Every day more Kiwis are learning that they have been living in methamphetamine (P)-contaminated properties. Discovering you have purchased a contaminated property can be financially, mentally and physically devastating for you and your family. This article looks at P-testing and the risks if you suspect the property is P-contaminated and nothing is done.
When purchasing a property there is a lot you should consider. Purchasers are usually advised to include a builder’s report, Land Information Memorandum (LIM), obtaining finance and insurance on the agreement’s standard conditions. Many purchasers overlook the possible need for P-testing when buying a property. Since 2002 the use of P has skyrocketed, and it’s not wise to presume that properties in well-respected areas are safe. P-users come from many different walks of life.
Properties where P has been produced or regularly used are exposed to numerous chemicals which are absorbed by different surfaces and structural features. P-contamination within properties is rarely visible and it can cost huge sums to decontaminate.
The health risks associated with living in a contaminated property should not be taken lightly. Inhaling chemicals such as concentrated acid, mercury and lead can cause cancer, kidney failure, neurological damage and birth defects for unborn children.
Testing for P-contamination
Due to the increase in P use there are now many companies that specialise in P-testing for residential properties. Most companies can be found by a simple Google search. The property will be visited and samples taken from non-porous surfaces, such as bench tops and metal structures. If the property tests positive (over a certain threshold) it will be recommended the property be decontaminated.
Test prices range from about $150 to $700 depending on the size of the property and its location. This fee seems a good investment when you compare it with a potential decontamination bill of up to $20,000.
In certain situations, some properties are past the point of decontamination and require demolishing. It’s important to note that decontamination cannot be done yourself, a professional must be contracted to carry out the work correctly. Specific guidelines for contamination are currently being developed. Some local authorities now note on the LIM that a property has received a positive test for the drug until it has been decontaminated. This could seriously de-value your property.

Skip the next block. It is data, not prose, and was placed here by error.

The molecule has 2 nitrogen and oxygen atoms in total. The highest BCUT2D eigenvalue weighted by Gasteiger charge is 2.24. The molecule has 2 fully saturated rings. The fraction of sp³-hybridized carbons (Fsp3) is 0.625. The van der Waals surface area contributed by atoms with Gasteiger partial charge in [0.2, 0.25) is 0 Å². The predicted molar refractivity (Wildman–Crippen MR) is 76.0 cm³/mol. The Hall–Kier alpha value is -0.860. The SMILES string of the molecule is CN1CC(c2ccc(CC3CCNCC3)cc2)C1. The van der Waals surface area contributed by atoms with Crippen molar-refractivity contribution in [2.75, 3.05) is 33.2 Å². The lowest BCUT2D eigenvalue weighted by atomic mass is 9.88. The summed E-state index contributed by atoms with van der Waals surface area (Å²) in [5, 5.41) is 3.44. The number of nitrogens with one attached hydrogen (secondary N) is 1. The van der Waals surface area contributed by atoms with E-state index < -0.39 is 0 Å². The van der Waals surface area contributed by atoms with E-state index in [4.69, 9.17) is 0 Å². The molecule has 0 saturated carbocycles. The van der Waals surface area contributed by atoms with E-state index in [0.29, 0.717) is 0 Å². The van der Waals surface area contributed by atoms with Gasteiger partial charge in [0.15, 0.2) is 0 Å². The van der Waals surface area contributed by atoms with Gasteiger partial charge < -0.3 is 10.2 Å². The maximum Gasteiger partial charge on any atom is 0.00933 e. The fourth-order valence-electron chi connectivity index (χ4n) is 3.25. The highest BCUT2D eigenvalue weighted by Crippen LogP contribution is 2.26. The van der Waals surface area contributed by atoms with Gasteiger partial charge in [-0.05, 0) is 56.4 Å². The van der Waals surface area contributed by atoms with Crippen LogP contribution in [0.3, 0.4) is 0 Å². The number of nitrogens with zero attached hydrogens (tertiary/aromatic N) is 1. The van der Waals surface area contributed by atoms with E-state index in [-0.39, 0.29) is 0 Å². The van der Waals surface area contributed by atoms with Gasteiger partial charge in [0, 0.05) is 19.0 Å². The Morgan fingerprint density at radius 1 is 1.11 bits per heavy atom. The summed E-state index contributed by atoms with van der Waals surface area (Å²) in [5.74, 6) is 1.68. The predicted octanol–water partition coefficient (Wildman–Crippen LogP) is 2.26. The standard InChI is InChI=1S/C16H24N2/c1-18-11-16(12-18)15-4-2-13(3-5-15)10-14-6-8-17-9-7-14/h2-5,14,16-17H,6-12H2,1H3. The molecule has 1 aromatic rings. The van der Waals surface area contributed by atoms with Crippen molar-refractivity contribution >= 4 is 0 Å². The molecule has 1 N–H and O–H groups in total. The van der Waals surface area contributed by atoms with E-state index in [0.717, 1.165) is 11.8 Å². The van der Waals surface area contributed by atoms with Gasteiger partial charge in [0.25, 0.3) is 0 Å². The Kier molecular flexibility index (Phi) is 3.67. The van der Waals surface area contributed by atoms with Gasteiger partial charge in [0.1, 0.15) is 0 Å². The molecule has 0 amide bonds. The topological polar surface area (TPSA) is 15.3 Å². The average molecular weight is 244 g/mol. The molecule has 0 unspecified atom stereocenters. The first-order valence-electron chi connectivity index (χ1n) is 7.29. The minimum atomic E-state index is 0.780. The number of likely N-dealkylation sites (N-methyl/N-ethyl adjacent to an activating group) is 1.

Furthermore, when selling your property the standard agreement states the vendor has no knowledge of notices from any local authority, tenant or any other party concerning any requests to remedy any issues. If at any stage you are made aware of contamination you would be obliged to inform any prospective purchaser, otherwise there could be a significant loss of value to your property.
It has become very common for people to buy investment properties. However, many of these purchasers don’t take the necessary steps to ensure their tenants are safe from possible P-contamination.
As a landlord you have legal obligations to your tenants. Any landlord who lets a contaminated property is in breach of the Residential Tenancies Act 1986, the Building Act 2004 and the Health Act 1956 and can face severe consequences. A handful of cases concerning P-contaminated rentals have occurred over the years. One recent case concerned a family that rented a contaminated home in Tuakau. The Tenancy Tribunal ordered that the landlord refund rent payments to the family and also reimburse them for the costs incurred with dumping their contaminated personal belongings. As a result of this case, landlords now have an obligation to test for P before letting any property.
Purchasing a property is a long-term investment and corners should not be cut. If you don’t test for P you are potentially risking the health of your loved ones along with a possible decontamination fee of up to $20,000. You should seriously consider that a P-test be carried out by a qualified person as a further condition in your agreement.